Boston At Least Voted Distinctively

12:01 pm Pacific: 12 Years A Slave has won the Boston Film Critics Society’s Best Picture award. Boston Globe critic Ty Burr is suggesting that Paramount/Allied screwed up by not screening Wolf of Wall Street for Boston critics sooner — roughly a third of the voting body missed the one last-minute Beantown screening. In the view of Boston Phoenix critic Brett Michel, “Paramount completely fucked The Wolf of Wall Street here in Boston. Because five people in the [BSFC] room today couldn’t make it to Friday’s 11th-hour screening, Marty’s film was doomed to come in second in no less than five(!) categories: best picture, director, actor (DiCaprio), screenplay (Terrence Winter) and editing.”

11:46 am Pacific: 12 Years A Slave‘s Steve McQueen has won the Boston Film Critics Society’s Best Director award. Which means Slave has the Best Picture award in the bag or…?

11:32 am Pacific: The Boston Film Critics Society has handed its Best Actor award to 12 Years A Slave‘s Chiwetel Ejiofor, and its Best Actress award to Blue Jasmine‘s Cate Blanchett. The late James Gandolfini has won the Best Supporting Actor trophy for his performance in Enough Said — a nice respectful gesture but why? JG was tender and vulnerable in Nicole Holofcener‘s film, but are you telling me he delivered a more affecting performance than Jared Leto in Dallas Buyer’s Club or Jonah Hill in The Wolf of Wall Street? Nebraska‘s June Squibb was won the BFCS award for Best Supporting Actress.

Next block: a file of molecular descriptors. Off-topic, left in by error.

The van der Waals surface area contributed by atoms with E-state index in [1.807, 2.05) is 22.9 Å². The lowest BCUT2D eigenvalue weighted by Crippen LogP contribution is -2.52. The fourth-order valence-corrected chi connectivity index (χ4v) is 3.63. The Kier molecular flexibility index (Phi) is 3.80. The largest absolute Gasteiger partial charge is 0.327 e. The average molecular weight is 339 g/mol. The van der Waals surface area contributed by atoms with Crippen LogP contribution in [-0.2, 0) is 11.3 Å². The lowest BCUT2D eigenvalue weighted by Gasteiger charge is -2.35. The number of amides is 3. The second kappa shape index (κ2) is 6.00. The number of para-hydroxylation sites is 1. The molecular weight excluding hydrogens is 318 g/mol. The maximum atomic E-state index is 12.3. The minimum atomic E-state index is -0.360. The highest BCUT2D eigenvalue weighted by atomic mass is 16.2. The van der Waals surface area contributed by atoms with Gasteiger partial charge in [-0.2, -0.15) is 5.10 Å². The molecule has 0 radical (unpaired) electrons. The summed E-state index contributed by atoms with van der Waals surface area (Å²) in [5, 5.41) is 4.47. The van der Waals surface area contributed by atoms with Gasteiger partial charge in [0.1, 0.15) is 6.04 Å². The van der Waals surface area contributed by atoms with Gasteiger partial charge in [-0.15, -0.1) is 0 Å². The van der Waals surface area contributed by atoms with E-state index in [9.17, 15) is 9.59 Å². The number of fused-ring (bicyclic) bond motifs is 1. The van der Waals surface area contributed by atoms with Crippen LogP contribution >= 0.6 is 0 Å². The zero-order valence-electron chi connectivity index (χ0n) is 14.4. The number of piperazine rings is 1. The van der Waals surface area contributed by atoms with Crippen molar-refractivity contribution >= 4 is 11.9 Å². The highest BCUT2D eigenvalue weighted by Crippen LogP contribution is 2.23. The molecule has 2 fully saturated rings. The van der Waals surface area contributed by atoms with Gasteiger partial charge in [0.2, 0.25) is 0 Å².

9:53 am Pacific: I’m concerned that the Boston Film Critics Society, voting as we speak, has given its Best Cinematography award to Gravity‘s Emmanuel Lubezski. This suggests they might give Gravity, a relatively unsophisticated “easy lay” consensus choice, their Best Picture award. That’s depressing. As I explained last night they need to either go for 12 Years A Slave or The Wolf of Wall Street. If a presumably thoughtful film critics group is going to give Gravity their Best Picture prize they might as well go all the way into not-very-hip consensus territory and give it to Saving Mr. Banks or Philomena…why not?

Other Boston picks include The Act of Killing for Best Documentary, The Wind Rises for Best Animated Film, Inside Llewyn Davis for Best Use of Music in a Fioml, and Fruitvale Station‘s Ryan Coogler for Best New Filmmaker.

  • Lou Rawls’ Ego

    The Wolf of Wall Street has a certain 20th century unctuous morality to it that makes it too middlebrow to be considered a real Oscar movie.

  • Pete Miesel

    Calling it, Gandolfini will Heath Ledger his way to an Oscar.

    • Jeff

      I hope so. Leto has been awful so many times and Gandolfini has never delivered a clunker performance.

  • actionman

    It’s been a great year for movies if we’re getting upset that EL is winning awards.

  • SmaugAlert

    I’ve got a feeling someone is going to be disappointed again come Oscar time.

  • Sean Burns

    The last-minute notice on Boston’s WOLF OF WALL STREET screening was positively luxurious compared to this particular Allied publicist’s usual 48 hour standard for notifications. That very same day she sent out eleventh-hour notices for movies that screened elsewhere ages ago. This kind of behavior is not the exception here, but the rule.

  • PegAloi

    Gravity?? Whoa. Good special effects, yeah, but…so many other contenders more deserving of the cinematography award.